Category: technology

My very first TED conference

Over the past few months, I’ve started multiple drafts to explain why I joined TED and how much I value the organization’s mission, but never had time to finish writing a complete post. Suddenly, it’s already a year later, and here I am after attending my first TED conference ever.

I am fascinated by how connections happen via technology and art, and I’ve always been inspired by TED’s work to spread important and beautiful ideas around the world. TED is headquartered in New York City, and as a company it is over 200 people small. It’s daunting how quickly we have grown, and there are always whispers of cultural change within any rapidly-growing organization. But what I see is opportunity: we all joined TED because we believe in the possibility of ideas to change an individual, an organization, a world.

Being present at TED2017 last week was a thrilling journey. Over 1900 people attended this year. I love being a part of TED’s tech team (read about some of our mobile app work, how we stay connected as a distributed team, and how we use technology for concierge-style communication and support). I posted up at my daily shifts at the built-by-TED-tech-team TED logo booth. When approached for suggestions, I dutifully gave multiple options for the best poses (see below). “Very applicable,” responded the 6’2″ guy when I said that some people like to pose in the space between the T and the E. “So easy,” said the group when I jokingly suggested yoga poses or the splits while J. photobombed me. Nothing is impossible, you know.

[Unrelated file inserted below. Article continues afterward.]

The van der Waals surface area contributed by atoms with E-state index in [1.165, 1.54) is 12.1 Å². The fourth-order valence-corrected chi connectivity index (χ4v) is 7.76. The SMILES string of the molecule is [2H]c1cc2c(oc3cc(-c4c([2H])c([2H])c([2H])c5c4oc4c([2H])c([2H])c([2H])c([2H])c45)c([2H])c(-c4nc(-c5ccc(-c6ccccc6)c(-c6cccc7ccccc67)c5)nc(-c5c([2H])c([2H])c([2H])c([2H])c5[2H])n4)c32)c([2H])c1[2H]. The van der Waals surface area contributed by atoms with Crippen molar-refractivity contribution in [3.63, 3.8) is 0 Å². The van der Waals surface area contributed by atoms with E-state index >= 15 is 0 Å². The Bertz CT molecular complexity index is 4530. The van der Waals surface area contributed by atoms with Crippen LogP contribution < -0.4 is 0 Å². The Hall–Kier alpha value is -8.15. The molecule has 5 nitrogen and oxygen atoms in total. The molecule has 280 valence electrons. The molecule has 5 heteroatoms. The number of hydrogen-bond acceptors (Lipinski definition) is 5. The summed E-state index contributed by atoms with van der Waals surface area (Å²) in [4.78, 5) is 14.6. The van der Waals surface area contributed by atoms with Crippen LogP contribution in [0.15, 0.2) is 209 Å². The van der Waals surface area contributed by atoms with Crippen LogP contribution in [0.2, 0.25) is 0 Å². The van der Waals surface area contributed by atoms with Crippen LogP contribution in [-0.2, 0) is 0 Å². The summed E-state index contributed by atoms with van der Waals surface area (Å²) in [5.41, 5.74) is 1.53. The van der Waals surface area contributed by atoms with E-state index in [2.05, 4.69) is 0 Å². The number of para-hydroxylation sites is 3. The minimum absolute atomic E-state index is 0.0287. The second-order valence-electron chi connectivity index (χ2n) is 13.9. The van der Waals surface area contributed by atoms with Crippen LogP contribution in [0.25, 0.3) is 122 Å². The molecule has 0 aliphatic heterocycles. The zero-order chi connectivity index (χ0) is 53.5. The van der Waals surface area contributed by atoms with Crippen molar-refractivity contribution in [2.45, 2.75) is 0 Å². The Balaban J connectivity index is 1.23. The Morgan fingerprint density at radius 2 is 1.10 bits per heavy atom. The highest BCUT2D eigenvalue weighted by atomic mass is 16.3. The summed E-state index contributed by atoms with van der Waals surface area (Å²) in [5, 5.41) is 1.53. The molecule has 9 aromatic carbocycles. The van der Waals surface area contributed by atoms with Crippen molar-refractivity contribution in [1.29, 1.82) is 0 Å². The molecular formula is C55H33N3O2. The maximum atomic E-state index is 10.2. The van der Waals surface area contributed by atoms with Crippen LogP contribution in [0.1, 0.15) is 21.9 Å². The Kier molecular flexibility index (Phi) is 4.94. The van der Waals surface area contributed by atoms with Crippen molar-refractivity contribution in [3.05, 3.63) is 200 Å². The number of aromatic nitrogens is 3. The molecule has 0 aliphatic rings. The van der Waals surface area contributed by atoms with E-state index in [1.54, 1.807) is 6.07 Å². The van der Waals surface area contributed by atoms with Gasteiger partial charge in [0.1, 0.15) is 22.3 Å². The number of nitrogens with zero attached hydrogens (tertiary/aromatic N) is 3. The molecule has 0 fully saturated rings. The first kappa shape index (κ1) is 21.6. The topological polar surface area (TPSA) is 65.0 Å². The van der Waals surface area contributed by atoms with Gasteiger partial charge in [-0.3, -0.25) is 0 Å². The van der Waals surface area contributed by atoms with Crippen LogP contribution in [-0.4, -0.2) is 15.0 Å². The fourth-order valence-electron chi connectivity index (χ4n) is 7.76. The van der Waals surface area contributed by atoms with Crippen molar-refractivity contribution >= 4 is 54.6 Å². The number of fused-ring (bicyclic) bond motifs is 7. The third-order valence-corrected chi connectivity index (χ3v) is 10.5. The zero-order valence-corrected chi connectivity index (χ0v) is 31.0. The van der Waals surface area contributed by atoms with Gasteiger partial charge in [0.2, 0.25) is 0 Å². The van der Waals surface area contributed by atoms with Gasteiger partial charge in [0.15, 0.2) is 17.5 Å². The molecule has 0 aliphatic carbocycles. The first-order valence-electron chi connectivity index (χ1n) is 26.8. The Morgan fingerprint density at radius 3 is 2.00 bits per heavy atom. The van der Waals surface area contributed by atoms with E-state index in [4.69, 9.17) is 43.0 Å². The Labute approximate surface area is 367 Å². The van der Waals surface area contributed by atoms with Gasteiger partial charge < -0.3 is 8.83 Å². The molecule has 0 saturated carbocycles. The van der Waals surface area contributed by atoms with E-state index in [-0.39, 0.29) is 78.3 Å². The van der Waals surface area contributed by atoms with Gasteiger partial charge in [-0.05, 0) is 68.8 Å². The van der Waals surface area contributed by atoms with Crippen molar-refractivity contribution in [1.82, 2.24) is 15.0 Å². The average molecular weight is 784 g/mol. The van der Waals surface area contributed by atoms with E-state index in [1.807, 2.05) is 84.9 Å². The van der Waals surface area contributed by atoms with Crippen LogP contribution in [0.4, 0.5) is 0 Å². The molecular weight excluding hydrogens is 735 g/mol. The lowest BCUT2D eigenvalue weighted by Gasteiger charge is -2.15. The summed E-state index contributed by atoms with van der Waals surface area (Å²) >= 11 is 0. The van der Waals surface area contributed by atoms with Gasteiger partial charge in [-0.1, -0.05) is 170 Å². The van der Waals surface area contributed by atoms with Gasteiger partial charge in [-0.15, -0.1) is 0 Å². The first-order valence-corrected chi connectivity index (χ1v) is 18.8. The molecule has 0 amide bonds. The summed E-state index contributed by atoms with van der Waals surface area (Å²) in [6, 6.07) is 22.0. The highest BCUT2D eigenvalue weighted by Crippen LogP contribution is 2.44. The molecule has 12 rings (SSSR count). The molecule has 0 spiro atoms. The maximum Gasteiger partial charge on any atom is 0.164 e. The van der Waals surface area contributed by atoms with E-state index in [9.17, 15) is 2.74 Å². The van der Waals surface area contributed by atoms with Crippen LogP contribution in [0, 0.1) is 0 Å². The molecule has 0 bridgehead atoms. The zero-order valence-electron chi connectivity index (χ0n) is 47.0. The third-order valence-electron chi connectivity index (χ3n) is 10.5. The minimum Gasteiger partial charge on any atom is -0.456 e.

I was lucky enough to see (and be a part of) all the work and sweat and tears that went into the preparation for the conference. Sometimes the dialogue that happens at these types of conferences and events that have been happening for over a decade goes something like this: “Oh, I remember ten years ago when the conference was better because _____ and _____ and _____.” Often people like to reminisce about the good old days: when things were not “overproduced” and maybe therefore more authentic. While it is certainly true that things at TED have evolved and inevitable that things will be different from year to year, I can only speak from my own little tiny perspective of someone attending for the first time.

A recurring thought that many conference attendees shared with me: everyone felt that the people attending the conference were open, honest, and non-judgmental. While I was working all week and did not have a chance to attend all of the sessions, just being in the presence of the energy of ideas made me feel more optimistic about the future. Elon Musk closed his interview with: “I’m not trying to be anyone’s savior. I’m just trying to think about the future and not be sad.” We need to save our planet, we need to build a future we want the next generation to be proud of.